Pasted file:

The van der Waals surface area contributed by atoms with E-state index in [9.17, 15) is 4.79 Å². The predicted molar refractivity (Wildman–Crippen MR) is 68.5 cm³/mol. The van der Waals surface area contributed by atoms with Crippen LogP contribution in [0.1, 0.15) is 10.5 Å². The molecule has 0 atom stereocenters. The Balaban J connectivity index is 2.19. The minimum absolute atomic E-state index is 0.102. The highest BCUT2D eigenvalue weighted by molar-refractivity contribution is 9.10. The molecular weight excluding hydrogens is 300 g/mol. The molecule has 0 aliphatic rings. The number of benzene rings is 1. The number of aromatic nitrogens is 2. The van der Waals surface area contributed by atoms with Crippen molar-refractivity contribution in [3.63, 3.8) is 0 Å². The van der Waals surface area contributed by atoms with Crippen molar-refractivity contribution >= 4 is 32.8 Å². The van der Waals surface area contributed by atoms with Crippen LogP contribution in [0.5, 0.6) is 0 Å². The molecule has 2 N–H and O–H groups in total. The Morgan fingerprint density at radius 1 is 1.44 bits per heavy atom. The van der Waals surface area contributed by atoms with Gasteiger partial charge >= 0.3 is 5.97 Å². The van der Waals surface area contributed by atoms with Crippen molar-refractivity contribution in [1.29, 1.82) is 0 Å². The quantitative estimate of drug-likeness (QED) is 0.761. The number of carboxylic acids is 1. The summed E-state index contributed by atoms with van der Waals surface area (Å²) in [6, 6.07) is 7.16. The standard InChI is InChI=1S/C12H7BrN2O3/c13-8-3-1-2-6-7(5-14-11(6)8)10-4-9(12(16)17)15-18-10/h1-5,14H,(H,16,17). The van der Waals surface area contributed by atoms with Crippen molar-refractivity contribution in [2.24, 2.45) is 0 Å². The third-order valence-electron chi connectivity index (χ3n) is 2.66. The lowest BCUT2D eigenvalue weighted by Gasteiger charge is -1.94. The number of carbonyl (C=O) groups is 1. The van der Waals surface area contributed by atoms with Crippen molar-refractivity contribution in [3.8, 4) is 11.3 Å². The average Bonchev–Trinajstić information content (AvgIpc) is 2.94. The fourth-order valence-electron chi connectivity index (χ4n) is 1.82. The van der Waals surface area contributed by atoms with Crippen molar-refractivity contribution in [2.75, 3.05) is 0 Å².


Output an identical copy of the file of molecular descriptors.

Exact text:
The van der Waals surface area contributed by atoms with E-state index in [9.17, 15) is 4.79 Å². The predicted molar refractivity (Wildman–Crippen MR) is 68.5 cm³/mol. The van der Waals surface area contributed by atoms with Crippen LogP contribution in [0.1, 0.15) is 10.5 Å². The molecule has 0 atom stereocenters. The Balaban J connectivity index is 2.19. The minimum absolute atomic E-state index is 0.102. The highest BCUT2D eigenvalue weighted by molar-refractivity contribution is 9.10. The molecular weight excluding hydrogens is 300 g/mol. The molecule has 0 aliphatic rings. The number of benzene rings is 1. The number of aromatic nitrogens is 2. The van der Waals surface area contributed by atoms with Crippen molar-refractivity contribution in [3.63, 3.8) is 0 Å². The van der Waals surface area contributed by atoms with Crippen molar-refractivity contribution >= 4 is 32.8 Å². The van der Waals surface area contributed by atoms with Crippen LogP contribution in [0.5, 0.6) is 0 Å². The molecule has 2 N–H and O–H groups in total. The Morgan fingerprint density at radius 1 is 1.44 bits per heavy atom. The van der Waals surface area contributed by atoms with Gasteiger partial charge >= 0.3 is 5.97 Å². The van der Waals surface area contributed by atoms with Crippen molar-refractivity contribution in [1.29, 1.82) is 0 Å². The quantitative estimate of drug-likeness (QED) is 0.761. The number of carboxylic acids is 1. The summed E-state index contributed by atoms with van der Waals surface area (Å²) in [6, 6.07) is 7.16. The standard InChI is InChI=1S/C12H7BrN2O3/c13-8-3-1-2-6-7(5-14-11(6)8)10-4-9(12(16)17)15-18-10/h1-5,14H,(H,16,17). The van der Waals surface area contributed by atoms with Crippen molar-refractivity contribution in [2.24, 2.45) is 0 Å². The third-order valence-electron chi connectivity index (χ3n) is 2.66. The lowest BCUT2D eigenvalue weighted by Gasteiger charge is -1.94. The number of carbonyl (C=O) groups is 1. The van der Waals surface area contributed by atoms with Crippen molar-refractivity contribution in [3.8, 4) is 11.3 Å². The average Bonchev–Trinajstić information content (AvgIpc) is 2.94. The fourth-order valence-electron chi connectivity index (χ4n) is 1.82. The van der Waals surface area contributed by atoms with Crippen molar-refractivity contribution in [2.75, 3.05) is 0 Å².